• Conventional IRA assets. By these we mean investment and savings products, like mutual funds, publicly traded stocks and bonds, CDs and money markets. These can be held in traditional or Roth IRAs. They are usually easy to buy and sell and are, with some extent.
  • Self-Directed IRA and other retirement accounts. These can be in Roth or traditional accounts, and are made up of a more diverse array of assets not typically found in most retirement portfolios:
  • Rental property
  • Private equity
  • Private lending
  • Hedge funds
  • Closely held businesses
  • House flipping
  • Gold and precious metals
  • Foreign assets
  • Illiquid stocks and bonds
  • Non-publicly traded REITs and Business Development Companies
  • Tax liens and certificates
  • Land banking
  • Farms and ranches
  • Horse breeding/training
  • LLCs, Partnerships and joint ventures

Taxable investments. These are investments held outside of a tax-advantaged retirement account. You’ll have to pay taxes on capital gains, but long-term capital gains rates are generally lower than ordinary income taxes. Holding a mix of investments in traditional IRAs and 401(k)s and other tax deferred vehicles, Roth and other tax-free vehicles like municipal bond interest and loans against life insurance policies, and taxable investments subject to capital gains rather than income tax, provides for more tax planning and mitigation opportunities than holding in any one category alone. Pay attention to asset placement as well. Some assets do better under some tax regimes than others.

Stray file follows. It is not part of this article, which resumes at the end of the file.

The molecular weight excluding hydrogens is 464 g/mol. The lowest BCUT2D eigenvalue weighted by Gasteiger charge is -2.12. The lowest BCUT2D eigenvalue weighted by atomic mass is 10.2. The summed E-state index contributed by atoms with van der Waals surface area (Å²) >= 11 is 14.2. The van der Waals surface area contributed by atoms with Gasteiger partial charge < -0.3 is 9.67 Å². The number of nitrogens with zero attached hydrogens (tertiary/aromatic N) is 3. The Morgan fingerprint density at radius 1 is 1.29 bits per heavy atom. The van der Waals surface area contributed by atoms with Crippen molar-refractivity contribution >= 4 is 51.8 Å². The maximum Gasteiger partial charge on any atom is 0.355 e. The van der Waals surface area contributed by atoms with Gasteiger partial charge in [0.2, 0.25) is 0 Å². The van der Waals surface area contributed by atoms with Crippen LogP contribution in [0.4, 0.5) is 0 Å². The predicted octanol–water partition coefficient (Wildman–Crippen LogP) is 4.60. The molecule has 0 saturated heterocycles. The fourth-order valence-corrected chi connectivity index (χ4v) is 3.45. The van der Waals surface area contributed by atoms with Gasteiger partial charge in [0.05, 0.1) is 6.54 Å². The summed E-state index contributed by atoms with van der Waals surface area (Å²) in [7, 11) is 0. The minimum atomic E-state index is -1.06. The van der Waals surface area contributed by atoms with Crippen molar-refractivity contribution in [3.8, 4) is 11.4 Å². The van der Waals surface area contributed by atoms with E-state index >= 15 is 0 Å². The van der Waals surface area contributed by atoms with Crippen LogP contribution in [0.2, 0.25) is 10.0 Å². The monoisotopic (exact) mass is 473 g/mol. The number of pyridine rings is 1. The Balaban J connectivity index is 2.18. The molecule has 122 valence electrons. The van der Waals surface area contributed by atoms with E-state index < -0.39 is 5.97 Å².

Home equity. A paid-for home works both ways: You don’t have to pay your mortgage anymore, and you can begin taking money out in the form of income using a reverse mortgage, beginning at age 62. There are some important disadvantages to reverse mortgages, so ensure you read carefully before committing to one.